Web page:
However, certain reasonable restraints will be given effect in most jurisdictions. These traditionally include:
Some specific restraints on alienation include:
Disabling Restraints - To be effective the grantor must sue the grantee for enforcement. The effectiveness of the lawsuit could prevent the transfer from being made. In addition, if the disabling restraint is found to be unconstitutional the restraint will not be effective.
Promissory Restraints - If the promissory note is breached by the grantee, the grantor may sue for damages. Unlike disabling restraints, the effectiveness of the lawsuit does not prevent the transfer from being made. However, the Supreme Court says promissory restraints are not permissible. The promissory note, "chills," the interest of the person getting ready to sell the property which is the same effect as the disabling restraint.
Forefeiture Restraints - In the event of a breach the property returns to the grantor or the grantor's heirs. The return happens automatically, hence the argument can be made that there is no state actions. However according to a constitutional argument the mere fact that the state recognizes the validity of an automatic transfer makes it a state action.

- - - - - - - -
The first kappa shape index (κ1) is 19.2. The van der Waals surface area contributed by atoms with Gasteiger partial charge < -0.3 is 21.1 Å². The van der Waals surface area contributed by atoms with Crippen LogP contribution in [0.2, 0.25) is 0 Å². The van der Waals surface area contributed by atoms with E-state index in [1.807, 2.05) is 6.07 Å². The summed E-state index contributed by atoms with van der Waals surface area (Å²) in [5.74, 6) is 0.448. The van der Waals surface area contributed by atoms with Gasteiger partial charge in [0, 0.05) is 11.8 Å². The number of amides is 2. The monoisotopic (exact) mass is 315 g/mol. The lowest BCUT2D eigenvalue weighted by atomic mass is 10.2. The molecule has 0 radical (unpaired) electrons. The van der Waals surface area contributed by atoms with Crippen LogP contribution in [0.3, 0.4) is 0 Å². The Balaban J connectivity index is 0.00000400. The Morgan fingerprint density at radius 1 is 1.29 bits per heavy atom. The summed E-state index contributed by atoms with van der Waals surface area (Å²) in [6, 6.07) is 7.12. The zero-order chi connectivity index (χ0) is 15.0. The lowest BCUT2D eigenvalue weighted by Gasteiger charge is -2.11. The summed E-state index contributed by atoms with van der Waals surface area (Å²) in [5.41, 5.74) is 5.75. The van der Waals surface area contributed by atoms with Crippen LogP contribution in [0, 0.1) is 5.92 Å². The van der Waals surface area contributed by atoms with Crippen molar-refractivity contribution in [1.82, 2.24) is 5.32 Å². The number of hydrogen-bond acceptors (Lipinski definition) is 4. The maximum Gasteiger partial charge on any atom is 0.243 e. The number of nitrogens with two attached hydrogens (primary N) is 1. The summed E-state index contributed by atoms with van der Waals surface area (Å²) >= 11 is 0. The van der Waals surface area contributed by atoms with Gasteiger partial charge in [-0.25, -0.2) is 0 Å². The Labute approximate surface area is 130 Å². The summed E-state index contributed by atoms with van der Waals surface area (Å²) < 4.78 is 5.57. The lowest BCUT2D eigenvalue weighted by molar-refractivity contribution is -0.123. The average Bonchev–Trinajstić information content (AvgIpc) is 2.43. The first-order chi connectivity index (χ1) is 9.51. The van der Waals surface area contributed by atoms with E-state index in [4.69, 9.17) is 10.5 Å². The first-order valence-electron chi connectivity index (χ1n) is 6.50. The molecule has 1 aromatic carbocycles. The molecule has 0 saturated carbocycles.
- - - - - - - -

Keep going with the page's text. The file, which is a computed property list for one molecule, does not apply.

To be effective the restraint must be reasonable and the restraint must be the same as a real covenant or equitable servitude. There are five basic conditions that must be met in order for there to be an effective real covenant and equitable servitude.
Also note that there are some material differences between the real covenant and equitable servitudes.
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